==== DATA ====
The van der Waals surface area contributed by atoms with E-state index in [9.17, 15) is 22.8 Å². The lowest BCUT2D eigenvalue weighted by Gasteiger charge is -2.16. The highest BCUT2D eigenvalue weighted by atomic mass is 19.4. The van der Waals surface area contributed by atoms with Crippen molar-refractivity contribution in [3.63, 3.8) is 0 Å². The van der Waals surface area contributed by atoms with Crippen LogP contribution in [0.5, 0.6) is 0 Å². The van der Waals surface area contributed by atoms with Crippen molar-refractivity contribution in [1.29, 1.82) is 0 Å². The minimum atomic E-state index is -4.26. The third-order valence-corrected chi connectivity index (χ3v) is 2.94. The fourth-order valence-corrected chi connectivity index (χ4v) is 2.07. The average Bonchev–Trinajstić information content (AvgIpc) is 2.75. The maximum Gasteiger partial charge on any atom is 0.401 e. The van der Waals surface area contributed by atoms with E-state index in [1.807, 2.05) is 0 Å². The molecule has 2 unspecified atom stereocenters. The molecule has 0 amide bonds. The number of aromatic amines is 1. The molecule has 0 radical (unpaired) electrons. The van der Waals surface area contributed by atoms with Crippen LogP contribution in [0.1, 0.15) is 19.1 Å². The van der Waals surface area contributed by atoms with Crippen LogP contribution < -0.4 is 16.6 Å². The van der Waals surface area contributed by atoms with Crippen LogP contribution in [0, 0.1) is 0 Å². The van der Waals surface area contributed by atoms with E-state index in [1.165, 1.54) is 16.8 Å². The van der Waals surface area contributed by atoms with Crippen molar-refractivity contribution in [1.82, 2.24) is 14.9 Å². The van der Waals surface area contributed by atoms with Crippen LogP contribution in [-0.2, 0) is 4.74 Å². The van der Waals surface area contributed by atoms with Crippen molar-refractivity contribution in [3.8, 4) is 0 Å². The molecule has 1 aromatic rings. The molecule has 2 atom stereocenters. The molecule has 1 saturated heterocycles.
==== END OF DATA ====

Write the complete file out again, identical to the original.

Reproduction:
The van der Waals surface area contributed by atoms with E-state index in [9.17, 15) is 22.8 Å². The lowest BCUT2D eigenvalue weighted by Gasteiger charge is -2.16. The highest BCUT2D eigenvalue weighted by atomic mass is 19.4. The van der Waals surface area contributed by atoms with Crippen molar-refractivity contribution in [3.63, 3.8) is 0 Å². The van der Waals surface area contributed by atoms with Crippen LogP contribution in [0.5, 0.6) is 0 Å². The van der Waals surface area contributed by atoms with Crippen molar-refractivity contribution in [1.29, 1.82) is 0 Å². The minimum atomic E-state index is -4.26. The third-order valence-corrected chi connectivity index (χ3v) is 2.94. The fourth-order valence-corrected chi connectivity index (χ4v) is 2.07. The average Bonchev–Trinajstić information content (AvgIpc) is 2.75. The maximum Gasteiger partial charge on any atom is 0.401 e. The van der Waals surface area contributed by atoms with E-state index in [1.807, 2.05) is 0 Å². The molecule has 2 unspecified atom stereocenters. The molecule has 0 amide bonds. The number of aromatic amines is 1. The molecule has 0 radical (unpaired) electrons. The van der Waals surface area contributed by atoms with Crippen LogP contribution in [0.1, 0.15) is 19.1 Å². The van der Waals surface area contributed by atoms with Crippen LogP contribution < -0.4 is 16.6 Å². The van der Waals surface area contributed by atoms with Crippen LogP contribution in [0, 0.1) is 0 Å². The van der Waals surface area contributed by atoms with E-state index in [1.165, 1.54) is 16.8 Å². The van der Waals surface area contributed by atoms with Crippen molar-refractivity contribution in [1.82, 2.24) is 14.9 Å². The van der Waals surface area contributed by atoms with Crippen LogP contribution in [-0.2, 0) is 4.74 Å². The van der Waals surface area contributed by atoms with Crippen molar-refractivity contribution in [3.8, 4) is 0 Å². The molecule has 1 aromatic rings. The molecule has 2 atom stereocenters. The molecule has 1 saturated heterocycles.